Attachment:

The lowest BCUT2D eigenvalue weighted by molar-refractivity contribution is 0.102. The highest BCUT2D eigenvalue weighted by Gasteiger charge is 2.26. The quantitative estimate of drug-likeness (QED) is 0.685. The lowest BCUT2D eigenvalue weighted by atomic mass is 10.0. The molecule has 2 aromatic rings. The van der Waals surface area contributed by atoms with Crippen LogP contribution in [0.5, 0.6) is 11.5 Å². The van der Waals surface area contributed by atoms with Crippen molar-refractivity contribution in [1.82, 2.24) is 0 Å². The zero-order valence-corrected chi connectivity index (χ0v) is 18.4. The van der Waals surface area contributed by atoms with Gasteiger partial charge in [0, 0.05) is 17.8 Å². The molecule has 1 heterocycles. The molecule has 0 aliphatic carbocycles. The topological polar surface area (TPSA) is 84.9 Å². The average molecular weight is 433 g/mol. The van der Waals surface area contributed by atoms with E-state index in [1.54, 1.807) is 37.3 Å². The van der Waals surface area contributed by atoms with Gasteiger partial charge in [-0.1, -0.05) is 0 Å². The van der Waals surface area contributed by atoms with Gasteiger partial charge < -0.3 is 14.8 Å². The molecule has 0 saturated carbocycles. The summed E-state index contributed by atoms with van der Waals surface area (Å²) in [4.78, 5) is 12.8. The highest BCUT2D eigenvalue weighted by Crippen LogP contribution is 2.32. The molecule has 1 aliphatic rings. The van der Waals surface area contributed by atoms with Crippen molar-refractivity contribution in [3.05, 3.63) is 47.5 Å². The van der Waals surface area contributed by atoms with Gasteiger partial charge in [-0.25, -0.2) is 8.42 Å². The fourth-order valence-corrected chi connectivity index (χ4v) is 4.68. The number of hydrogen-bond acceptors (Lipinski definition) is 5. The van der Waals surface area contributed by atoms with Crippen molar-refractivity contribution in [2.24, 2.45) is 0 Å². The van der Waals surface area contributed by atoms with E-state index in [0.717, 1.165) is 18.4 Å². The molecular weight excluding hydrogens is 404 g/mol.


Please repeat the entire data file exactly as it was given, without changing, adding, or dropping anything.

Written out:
The lowest BCUT2D eigenvalue weighted by molar-refractivity contribution is 0.102. The highest BCUT2D eigenvalue weighted by Gasteiger charge is 2.26. The quantitative estimate of drug-likeness (QED) is 0.685. The lowest BCUT2D eigenvalue weighted by atomic mass is 10.0. The molecule has 2 aromatic rings. The van der Waals surface area contributed by atoms with Crippen LogP contribution in [0.5, 0.6) is 11.5 Å². The van der Waals surface area contributed by atoms with Crippen molar-refractivity contribution in [1.82, 2.24) is 0 Å². The zero-order valence-corrected chi connectivity index (χ0v) is 18.4. The van der Waals surface area contributed by atoms with Gasteiger partial charge in [0, 0.05) is 17.8 Å². The molecule has 1 heterocycles. The molecule has 0 aliphatic carbocycles. The topological polar surface area (TPSA) is 84.9 Å². The average molecular weight is 433 g/mol. The van der Waals surface area contributed by atoms with E-state index in [1.54, 1.807) is 37.3 Å². The van der Waals surface area contributed by atoms with Gasteiger partial charge in [-0.1, -0.05) is 0 Å². The van der Waals surface area contributed by atoms with Gasteiger partial charge < -0.3 is 14.8 Å². The molecule has 0 saturated carbocycles. The summed E-state index contributed by atoms with van der Waals surface area (Å²) in [4.78, 5) is 12.8. The highest BCUT2D eigenvalue weighted by Crippen LogP contribution is 2.32. The molecule has 1 aliphatic rings. The van der Waals surface area contributed by atoms with Crippen molar-refractivity contribution in [3.05, 3.63) is 47.5 Å². The van der Waals surface area contributed by atoms with Gasteiger partial charge in [-0.25, -0.2) is 8.42 Å². The fourth-order valence-corrected chi connectivity index (χ4v) is 4.68. The number of hydrogen-bond acceptors (Lipinski definition) is 5. The van der Waals surface area contributed by atoms with Crippen molar-refractivity contribution in [2.24, 2.45) is 0 Å². The van der Waals surface area contributed by atoms with E-state index in [0.717, 1.165) is 18.4 Å². The molecular weight excluding hydrogens is 404 g/mol.